There is a lot of history to my journey as a member of the LGBT+ community. I hesitated for as long as possible at the thought of writing this, because my mental blocks held me back. They made me second guess what I should write about. After some deep thinking, I decided to write about the impact media had on me when I was growing up.
For the longest time, I never considered the possibility of being queer. Whenever I felt the -now positive- flutter in my chest at the sight of a girl I liked, I had always drilled it into my head that I didn’t like them romantically. In fact, if my memory serves me well, my excuse for that flutter was always an appreciation for them. The girls on T.V. that told me to ‘be myself’ never showed me who I could truly be. I never saw them go through the same struggles I did to accept their feelings. I never knew how to feel. Once I learned what being gay was, My conservative father was telling me that being gay was a sin. This didn't help answer my questions either.
I honestly see it as a miracle that I know my sexual orientation. My mother always combated the hateful thoughts from my father, and let me know that it was ok to be who I wanted to be. Her words felt empty because I felt empty. I had no one to tell me what my feelings meant, and that what I was going through was okay. I never knew who I wanted to be, so how could my mother know that I was ok. My sister was my saving grace. I had no clue who I was, but she helped guide me. When I learned that she had a girlfriend, I was starting to experiment with the thought that I could be bisexual. I didn’t want to let go of the option of dating boys because everyone on T.V. and in my life was heterosexual in one way or another. Heteronormativity skewed my perspective on my sexuality because if I didn't like boys, I wasn't a real person. My sister made me realize that I could like girls just as much, or even more than boys, and I finally realized my orientation once I started reading stories, and seeing fan-art of shows. I liked that they showed lesbian relationships.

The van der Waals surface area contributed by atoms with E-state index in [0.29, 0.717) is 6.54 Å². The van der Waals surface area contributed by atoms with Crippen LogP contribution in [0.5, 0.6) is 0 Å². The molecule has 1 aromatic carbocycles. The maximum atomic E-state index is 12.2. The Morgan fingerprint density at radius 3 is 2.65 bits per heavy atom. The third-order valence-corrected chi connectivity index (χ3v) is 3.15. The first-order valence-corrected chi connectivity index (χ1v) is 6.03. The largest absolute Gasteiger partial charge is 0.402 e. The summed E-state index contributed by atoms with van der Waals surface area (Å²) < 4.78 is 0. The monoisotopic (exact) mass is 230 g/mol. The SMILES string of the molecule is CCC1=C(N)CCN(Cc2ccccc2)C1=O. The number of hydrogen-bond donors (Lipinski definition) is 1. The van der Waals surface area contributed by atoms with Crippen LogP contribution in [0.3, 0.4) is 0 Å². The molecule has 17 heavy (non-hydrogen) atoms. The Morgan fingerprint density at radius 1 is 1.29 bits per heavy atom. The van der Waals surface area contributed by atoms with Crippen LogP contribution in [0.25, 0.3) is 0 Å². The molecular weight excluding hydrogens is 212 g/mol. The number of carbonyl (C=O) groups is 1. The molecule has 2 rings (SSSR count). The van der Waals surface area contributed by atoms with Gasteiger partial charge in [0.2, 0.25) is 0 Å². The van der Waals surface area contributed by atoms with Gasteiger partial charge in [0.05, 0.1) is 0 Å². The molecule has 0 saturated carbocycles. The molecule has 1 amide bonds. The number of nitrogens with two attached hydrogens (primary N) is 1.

That’s where this writing piece is truly going. Media representation. If I hadn't had access to those stories on Tumblr, I might still be struggling with who I am. Not everyone will do what I did, and turn to the places I did. I have a small hope that they don’t. The representation that I got was wrong and made my realization harder than it needed to be. We need more stories written by LGBT+ people for LGBT+ people. We need more ways to share our stories, more outlets to let kids know that who they are is ok. We need to stop the romanticization and stereotypes that hurt kids who are questioning. We need stories that show who we are, and that can tell confused girls that, the flutter in your chest is ok. The crush you feel towards the pretty girl in your class is ok. It doesn't have to be scary, or dark. Our community is beautiful and wonderful. We need to let kids know that they are welcome. We should help them find themselves in the sea of chaos that we call life.
Media representation is few and far in between. As I write this, a new movie has come out: Love, Simon. The drastic increase of people -not just kids- understanding their feelings, coming out, and embracing who they are is astounding. Its all because of one movie that has a positive representation of LGBT+ community. This is a wonderful example of what we can do when our stories are told. I think that is why I love this project. We get to tell our stories and help each other.
Let our stories be heard. Don’t silence us. Because we will always yell louder if need be.